Leonie Rettig - Klavier/Piano



Interview IDAGIO

Throw-away chords or carelessly assembled octaves are not her style. She plays in an unforced and natural manner, with a warm rounded tone which is sometimes veiled, though never unclear; the contours remain sharply defined when required. Right from the first work on the programme this unusual way of playing showed its merits, with a performance ranging from inward contemplation to transfiguration, beginning and ending with an imposing song line in the tenor register, accompanied by harmonically brilliant figurations in the right hand.” (Schwarzwälder Bote)

The four expansive movements of the work with their themes, now profound, now light-hearted; with their lyrical-like melodies and heavy chords, with dark and light passages and many still, pensive moments, were, in the hands of this musician, an experience […] in the vein of Robert Musilʼs definition of art: ‘What is left of art? We are. As changed beings.’” (Nürtinger Zeitung)

Romantic balm for the soul. “Leonie Rettig played, no she celebrated, Schubert’s Piano Sonata in B flat major and Brahms’s Piano Sonata in F minor with contemplative intensity and highly concentrated commitment. With her lucid touch she created a mood that seemed to suspend all material and temporal barriers and to give the performance a transcendental air.” (Südwestpresse)

Pianistically top class. “We experienced a creative miracle […]. Right from the first notes of Liszt’s B minor Sonata the audience was on the edge of their seats. It was as if Leonie Rettig began to read a long pianistic novel […]. Following on from last year’s Liszt bicentenary, Leonie Rettig had delivered such an overwhelming masterpiece that it was some moments before the applause began.” (Hannoversche Allgemeine Zeitung)

Three major tales. “… every piano passage has left the audience in veneration for her fine tuned touch and her heart-stoppingly moulded segues. … This monumental piece written in only one movement was turning into an extraordinary experience for the listener. …the lyrically rounded ending lead to great peace.” (Südwestpresse online)

Concentrated and alive… “As if it was the most natural thing to do the pianist had the cascades sough with technical flawlessness. Tiniest delays … were commanding attention, catering for breathless suspense and brought the things heard to life.” (Südwestpresse online)

The power of love at the abyss of horror. “… Liszt would have taken delight in listening to her recital dedicated to him. Every piece she played made itself felt for a long time. … with merciless interpretations … and tremendous power she unloaded musical eruptions … but her compelling and gripping narrative flow however left room for isles of recreation and lyrical beauty. … enthusiastic plaudit for a promising young artist.” (Allgäuer Anzeigenblatt)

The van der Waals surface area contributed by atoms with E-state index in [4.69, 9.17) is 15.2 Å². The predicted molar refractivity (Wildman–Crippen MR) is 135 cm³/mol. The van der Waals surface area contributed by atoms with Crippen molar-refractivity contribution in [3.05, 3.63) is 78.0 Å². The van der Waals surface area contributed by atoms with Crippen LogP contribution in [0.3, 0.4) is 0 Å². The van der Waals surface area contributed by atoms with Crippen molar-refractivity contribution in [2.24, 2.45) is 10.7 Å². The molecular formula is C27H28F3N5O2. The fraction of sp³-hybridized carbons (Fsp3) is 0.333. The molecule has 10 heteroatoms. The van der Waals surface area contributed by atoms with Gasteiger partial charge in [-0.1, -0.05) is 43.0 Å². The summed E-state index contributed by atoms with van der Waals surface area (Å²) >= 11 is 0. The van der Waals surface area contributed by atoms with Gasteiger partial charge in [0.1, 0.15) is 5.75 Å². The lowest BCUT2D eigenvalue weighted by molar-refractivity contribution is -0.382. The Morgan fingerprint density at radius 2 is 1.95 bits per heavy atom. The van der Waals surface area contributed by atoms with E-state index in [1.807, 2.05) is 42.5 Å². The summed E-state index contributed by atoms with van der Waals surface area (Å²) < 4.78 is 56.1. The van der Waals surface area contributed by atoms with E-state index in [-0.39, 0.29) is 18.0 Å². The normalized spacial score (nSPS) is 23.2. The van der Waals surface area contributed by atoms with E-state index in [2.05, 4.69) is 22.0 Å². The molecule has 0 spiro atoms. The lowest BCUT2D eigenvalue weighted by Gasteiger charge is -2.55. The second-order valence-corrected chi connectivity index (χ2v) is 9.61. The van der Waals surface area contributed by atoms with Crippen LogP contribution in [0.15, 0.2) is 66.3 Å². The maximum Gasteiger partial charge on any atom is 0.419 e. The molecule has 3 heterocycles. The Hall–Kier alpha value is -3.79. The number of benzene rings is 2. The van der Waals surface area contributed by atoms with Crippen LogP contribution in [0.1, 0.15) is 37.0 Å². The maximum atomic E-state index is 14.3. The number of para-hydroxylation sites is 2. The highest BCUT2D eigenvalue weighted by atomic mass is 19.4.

A musical marathon… “It bears mentioning that not even the virtuosic passages would bring the musician to her knees while interpreting the pieces with an enormous amount of tranquility and accuracy.” (HNA)

Chameleon-like tonal variety. “… Not often does the audience run a chance to listen to all four Ballads by Chopin live. The pianist delighted her public with musical maturity and ardour. … Especially her multifaceted touch was most convincing Once tripping or playing in a most gentle pianissimo she would also educe a hammering strong fortissimo from the Steinway grand. … Deserved bravos!” (HNA)

Organ sounds and delicate filigree. “…Astonishing how the young artist would place herself in the demonic undertow of this music without ever losing control or the clear rhythmical disposition. … You might want to call it a freeing superiority documented in contour sharpness and clever musical synopsis- even the one bar pauses felt like painful stabs with a knife. … The technical demanding Scherzo with its surprising leaps and vertiginous final rondo succeeded homogenously. The wonderful parenthesis amongst the scherzo turbulences bestowed a very special moment of happiness, like a cradle song conducting us into a better world.” (Der Teckbote)

Leonie Rettig played terrifically from the very first note on. She unites emotions, empathy and her outstanding sense of tact and time in one point. Her fine, well-planned and illuminating playing … is one of the best we heard in a long time…” (Gemeinde-Nachrichten Niefern-Öschelbronn)

She is only 16 years young and is already radiating strength and personality. Leonie Rettig is one of the few talents that you can hardly find. She can always find the right tonal colour … She describes the different pictures with great tonal variety – as if you were attending the exhibition yourself – and … presented her impressions perfectly judged – that is not only mere technique. …” (Schwarzwälder Bote)

Access to the golden sound. … “You would not forget Mussorgskys famous Pictures at an exhibition in a hurry if you had listened to Leonie Rettig’s performance in the Kirchheim Castle. The pianist Leonie Rettig left everyone filled with wonder with her technical sovereignty, imaginative shaping, attention to detail and her profound understanding of performing tradition. The technical aplomb, imaginative shaping, attention to detail and profound understanding of the performing tradition confluencing in her interpretation, left us in sheer astonishment. How can such a young artist unfold a sound of such perfection? When did the massive concert grand ever get a chance to work itself into the ground as sonorous and unforced as under her guidance? The giant did her bidding at every turn and endowed her Mussorgsky vision with an overwhelming sonic aura … It is surely her suppleness and the secrets of her touch that give her access to that golden sound …“ (Der Teckbote)

11. 05. 2021